I took a Shark as an opponent to the 3D Aurora because it was the leader in my previous tests in such parameters as CPU and graphics card temperatures. The Shark has a similar configuration, although it doesn’t have a second rear fan. And anyway, bare numbers hold little information without a comparison.
The Shark’s side window works better as a means of ventilation, as you can see. The meshed window of the 3D Aurora creates some additional resistance to the stream of air thus negatively affecting the graphics card temperature. The CPU and mainboard are luckier, though. Having two 120mm fans on the rear panel, the 3D Aurora ensures better thermal conditions for these components that the Shark does. As for the hard drives, there are no obstacles in front of the intake fan in the Gigabyte case and this ensures a certain advantage as concerns the HDD temperature.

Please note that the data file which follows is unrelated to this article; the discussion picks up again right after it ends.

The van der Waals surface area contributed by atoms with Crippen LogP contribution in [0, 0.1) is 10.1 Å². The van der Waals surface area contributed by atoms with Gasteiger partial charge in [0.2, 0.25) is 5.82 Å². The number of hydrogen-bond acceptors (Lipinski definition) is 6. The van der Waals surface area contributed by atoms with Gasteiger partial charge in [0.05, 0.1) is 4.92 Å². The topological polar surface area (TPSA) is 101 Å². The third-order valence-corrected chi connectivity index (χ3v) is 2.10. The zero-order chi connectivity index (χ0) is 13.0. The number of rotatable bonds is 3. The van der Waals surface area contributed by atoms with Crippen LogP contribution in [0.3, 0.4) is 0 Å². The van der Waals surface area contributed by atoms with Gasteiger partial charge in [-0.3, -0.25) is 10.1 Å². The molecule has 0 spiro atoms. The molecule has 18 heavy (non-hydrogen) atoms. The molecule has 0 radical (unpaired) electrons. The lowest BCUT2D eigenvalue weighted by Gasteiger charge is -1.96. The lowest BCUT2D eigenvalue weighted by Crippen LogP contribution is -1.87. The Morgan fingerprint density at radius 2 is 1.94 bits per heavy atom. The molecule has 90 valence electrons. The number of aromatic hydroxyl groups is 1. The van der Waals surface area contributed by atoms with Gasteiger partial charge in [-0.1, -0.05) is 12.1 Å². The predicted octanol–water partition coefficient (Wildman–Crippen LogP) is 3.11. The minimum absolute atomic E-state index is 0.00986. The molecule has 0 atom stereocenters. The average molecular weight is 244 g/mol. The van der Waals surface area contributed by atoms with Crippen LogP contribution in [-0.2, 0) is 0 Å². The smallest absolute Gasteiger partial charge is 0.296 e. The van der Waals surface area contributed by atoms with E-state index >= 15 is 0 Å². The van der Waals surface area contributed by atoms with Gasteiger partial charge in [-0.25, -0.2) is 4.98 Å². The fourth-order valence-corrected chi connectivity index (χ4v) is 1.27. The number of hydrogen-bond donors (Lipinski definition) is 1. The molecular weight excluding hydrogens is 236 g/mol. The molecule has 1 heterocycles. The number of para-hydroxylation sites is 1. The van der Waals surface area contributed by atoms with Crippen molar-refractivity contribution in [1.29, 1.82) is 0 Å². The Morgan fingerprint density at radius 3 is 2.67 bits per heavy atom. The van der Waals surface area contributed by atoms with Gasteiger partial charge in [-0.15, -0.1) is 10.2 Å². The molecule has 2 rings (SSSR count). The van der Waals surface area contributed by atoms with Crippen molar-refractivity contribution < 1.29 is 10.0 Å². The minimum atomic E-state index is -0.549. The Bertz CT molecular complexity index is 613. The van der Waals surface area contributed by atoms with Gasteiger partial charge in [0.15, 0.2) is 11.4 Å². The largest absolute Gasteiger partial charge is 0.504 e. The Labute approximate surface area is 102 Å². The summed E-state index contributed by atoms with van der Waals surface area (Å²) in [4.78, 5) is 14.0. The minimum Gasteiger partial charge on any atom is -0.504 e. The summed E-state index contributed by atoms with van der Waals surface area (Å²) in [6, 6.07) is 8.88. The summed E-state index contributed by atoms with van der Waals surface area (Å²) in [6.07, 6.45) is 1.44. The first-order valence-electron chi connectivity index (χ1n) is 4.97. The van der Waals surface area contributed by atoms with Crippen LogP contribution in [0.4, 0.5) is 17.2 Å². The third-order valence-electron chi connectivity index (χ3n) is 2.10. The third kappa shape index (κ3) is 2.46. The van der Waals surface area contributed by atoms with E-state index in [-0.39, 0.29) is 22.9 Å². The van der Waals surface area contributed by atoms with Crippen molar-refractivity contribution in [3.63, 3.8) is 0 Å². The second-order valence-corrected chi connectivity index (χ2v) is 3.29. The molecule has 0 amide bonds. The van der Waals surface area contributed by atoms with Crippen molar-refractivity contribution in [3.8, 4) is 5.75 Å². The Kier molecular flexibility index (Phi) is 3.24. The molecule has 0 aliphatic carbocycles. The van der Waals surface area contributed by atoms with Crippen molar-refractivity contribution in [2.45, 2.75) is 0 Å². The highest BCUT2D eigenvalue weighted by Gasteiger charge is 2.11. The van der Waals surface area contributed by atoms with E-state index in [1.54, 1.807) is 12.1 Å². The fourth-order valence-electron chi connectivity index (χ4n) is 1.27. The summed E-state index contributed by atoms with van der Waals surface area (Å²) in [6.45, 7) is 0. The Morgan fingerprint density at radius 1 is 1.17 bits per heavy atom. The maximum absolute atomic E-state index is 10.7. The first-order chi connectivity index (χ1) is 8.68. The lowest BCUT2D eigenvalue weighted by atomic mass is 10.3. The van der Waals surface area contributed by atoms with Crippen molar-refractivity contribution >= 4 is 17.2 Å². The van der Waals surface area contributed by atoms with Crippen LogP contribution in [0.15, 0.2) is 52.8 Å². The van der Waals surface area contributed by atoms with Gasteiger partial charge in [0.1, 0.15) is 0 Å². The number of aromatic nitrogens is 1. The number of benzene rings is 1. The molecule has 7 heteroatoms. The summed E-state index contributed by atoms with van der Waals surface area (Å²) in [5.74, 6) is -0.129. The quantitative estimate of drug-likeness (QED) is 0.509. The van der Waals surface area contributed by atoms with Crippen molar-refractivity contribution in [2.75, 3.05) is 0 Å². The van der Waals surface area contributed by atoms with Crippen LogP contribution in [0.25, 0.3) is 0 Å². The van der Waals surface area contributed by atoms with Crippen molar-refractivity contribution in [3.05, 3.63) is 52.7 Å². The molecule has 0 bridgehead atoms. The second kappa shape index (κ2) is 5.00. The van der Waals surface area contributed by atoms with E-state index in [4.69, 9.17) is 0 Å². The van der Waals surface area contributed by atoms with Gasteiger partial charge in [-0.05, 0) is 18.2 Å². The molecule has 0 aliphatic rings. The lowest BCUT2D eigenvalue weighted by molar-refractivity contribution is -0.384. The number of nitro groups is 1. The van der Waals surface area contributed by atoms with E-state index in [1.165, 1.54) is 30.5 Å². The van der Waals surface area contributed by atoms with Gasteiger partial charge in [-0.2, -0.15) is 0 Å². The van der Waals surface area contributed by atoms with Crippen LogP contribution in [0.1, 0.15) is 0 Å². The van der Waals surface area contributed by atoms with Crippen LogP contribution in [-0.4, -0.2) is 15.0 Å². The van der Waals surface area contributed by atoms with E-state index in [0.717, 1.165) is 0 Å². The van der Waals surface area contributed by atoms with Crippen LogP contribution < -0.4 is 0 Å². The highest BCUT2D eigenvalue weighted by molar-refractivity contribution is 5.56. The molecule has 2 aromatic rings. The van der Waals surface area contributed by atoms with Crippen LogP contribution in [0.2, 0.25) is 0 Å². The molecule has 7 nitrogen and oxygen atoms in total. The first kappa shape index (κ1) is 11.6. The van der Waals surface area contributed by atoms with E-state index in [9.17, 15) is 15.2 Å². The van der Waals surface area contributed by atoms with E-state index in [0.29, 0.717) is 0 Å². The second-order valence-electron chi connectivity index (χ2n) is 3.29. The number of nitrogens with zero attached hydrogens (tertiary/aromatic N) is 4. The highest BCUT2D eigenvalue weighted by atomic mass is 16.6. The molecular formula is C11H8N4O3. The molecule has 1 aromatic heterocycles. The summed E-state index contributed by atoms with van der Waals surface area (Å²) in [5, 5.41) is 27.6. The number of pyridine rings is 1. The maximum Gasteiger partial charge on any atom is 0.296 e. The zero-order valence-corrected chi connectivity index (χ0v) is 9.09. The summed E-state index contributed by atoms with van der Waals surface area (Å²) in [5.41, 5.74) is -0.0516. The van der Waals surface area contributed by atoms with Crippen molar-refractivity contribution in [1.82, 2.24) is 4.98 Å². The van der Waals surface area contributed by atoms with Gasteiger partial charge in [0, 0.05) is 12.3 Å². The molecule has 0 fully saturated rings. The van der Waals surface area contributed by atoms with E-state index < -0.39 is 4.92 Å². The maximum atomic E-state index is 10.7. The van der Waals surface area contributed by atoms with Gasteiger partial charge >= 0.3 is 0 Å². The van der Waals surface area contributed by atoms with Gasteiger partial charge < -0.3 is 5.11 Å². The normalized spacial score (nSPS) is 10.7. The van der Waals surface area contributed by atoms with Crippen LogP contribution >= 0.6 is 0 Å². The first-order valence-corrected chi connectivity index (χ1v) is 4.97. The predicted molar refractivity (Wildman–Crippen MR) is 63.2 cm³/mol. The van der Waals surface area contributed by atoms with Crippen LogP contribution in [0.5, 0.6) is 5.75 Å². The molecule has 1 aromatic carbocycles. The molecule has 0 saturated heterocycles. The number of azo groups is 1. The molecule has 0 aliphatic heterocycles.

The additional resistance on the way of air makes the 3D Aurora to perform worse than the Shark in this test, excepting the HDD temperature. You can’t even say that the fans of the 3D Aurora are too slow: its two 1000rpm fans are still more powerful than the Shark’s single 1300rpm fan.
The results of the two system cases are almost identical when a real gaming application is running. So, there’s no big difference between them as concerns typical operational modes.
The 3D Aurora wins the HDD test, however, due to the above-mentioned reasons.
As for the noise factor, I could only hear the noise of the hard drive during my tests. There were no sounds other than that. Of course, the system is not absolutely noiseless, but you can only hear it in perfect silence, sometime deep in the night.